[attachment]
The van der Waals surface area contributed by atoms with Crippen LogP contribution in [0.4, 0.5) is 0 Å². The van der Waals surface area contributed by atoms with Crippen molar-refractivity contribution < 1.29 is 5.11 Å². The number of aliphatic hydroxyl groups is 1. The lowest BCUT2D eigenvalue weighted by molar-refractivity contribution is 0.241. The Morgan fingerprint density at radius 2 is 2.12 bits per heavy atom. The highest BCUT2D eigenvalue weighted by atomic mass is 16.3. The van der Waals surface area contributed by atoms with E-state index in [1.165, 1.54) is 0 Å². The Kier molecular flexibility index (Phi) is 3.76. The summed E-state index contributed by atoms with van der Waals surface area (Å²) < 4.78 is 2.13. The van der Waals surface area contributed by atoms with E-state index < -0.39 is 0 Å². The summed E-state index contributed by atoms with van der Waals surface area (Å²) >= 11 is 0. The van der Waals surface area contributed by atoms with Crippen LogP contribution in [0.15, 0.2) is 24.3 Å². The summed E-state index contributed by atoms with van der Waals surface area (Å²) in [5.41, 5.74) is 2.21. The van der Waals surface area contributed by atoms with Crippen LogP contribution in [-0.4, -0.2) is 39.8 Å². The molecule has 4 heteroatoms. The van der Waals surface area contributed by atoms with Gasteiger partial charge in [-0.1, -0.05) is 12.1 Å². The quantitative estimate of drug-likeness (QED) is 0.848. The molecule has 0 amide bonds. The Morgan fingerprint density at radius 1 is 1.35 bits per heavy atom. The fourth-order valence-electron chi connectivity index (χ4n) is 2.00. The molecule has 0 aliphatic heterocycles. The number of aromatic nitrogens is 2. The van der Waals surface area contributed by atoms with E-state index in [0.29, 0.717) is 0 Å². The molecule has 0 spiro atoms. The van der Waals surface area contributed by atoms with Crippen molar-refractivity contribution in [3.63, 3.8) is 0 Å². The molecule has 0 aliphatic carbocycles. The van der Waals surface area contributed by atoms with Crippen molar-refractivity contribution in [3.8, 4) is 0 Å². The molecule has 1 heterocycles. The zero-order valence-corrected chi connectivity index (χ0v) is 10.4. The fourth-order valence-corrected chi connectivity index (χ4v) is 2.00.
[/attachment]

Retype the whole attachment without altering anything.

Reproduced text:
The van der Waals surface area contributed by atoms with Crippen LogP contribution in [0.4, 0.5) is 0 Å². The van der Waals surface area contributed by atoms with Crippen molar-refractivity contribution < 1.29 is 5.11 Å². The number of aliphatic hydroxyl groups is 1. The lowest BCUT2D eigenvalue weighted by molar-refractivity contribution is 0.241. The Morgan fingerprint density at radius 2 is 2.12 bits per heavy atom. The highest BCUT2D eigenvalue weighted by atomic mass is 16.3. The van der Waals surface area contributed by atoms with E-state index in [1.165, 1.54) is 0 Å². The Kier molecular flexibility index (Phi) is 3.76. The summed E-state index contributed by atoms with van der Waals surface area (Å²) < 4.78 is 2.13. The van der Waals surface area contributed by atoms with E-state index < -0.39 is 0 Å². The summed E-state index contributed by atoms with van der Waals surface area (Å²) >= 11 is 0. The van der Waals surface area contributed by atoms with Crippen LogP contribution in [0.15, 0.2) is 24.3 Å². The summed E-state index contributed by atoms with van der Waals surface area (Å²) in [5.41, 5.74) is 2.21. The van der Waals surface area contributed by atoms with Crippen LogP contribution in [-0.4, -0.2) is 39.8 Å². The molecule has 4 heteroatoms. The van der Waals surface area contributed by atoms with Gasteiger partial charge in [-0.1, -0.05) is 12.1 Å². The quantitative estimate of drug-likeness (QED) is 0.848. The molecule has 0 amide bonds. The Morgan fingerprint density at radius 1 is 1.35 bits per heavy atom. The fourth-order valence-electron chi connectivity index (χ4n) is 2.00. The molecule has 0 aliphatic heterocycles. The number of aromatic nitrogens is 2. The van der Waals surface area contributed by atoms with E-state index in [0.29, 0.717) is 0 Å². The molecule has 0 spiro atoms. The van der Waals surface area contributed by atoms with Crippen molar-refractivity contribution in [3.63, 3.8) is 0 Å². The molecule has 0 aliphatic carbocycles. The van der Waals surface area contributed by atoms with Crippen molar-refractivity contribution in [3.8, 4) is 0 Å². The molecule has 1 heterocycles. The zero-order valence-corrected chi connectivity index (χ0v) is 10.4. The fourth-order valence-corrected chi connectivity index (χ4v) is 2.00.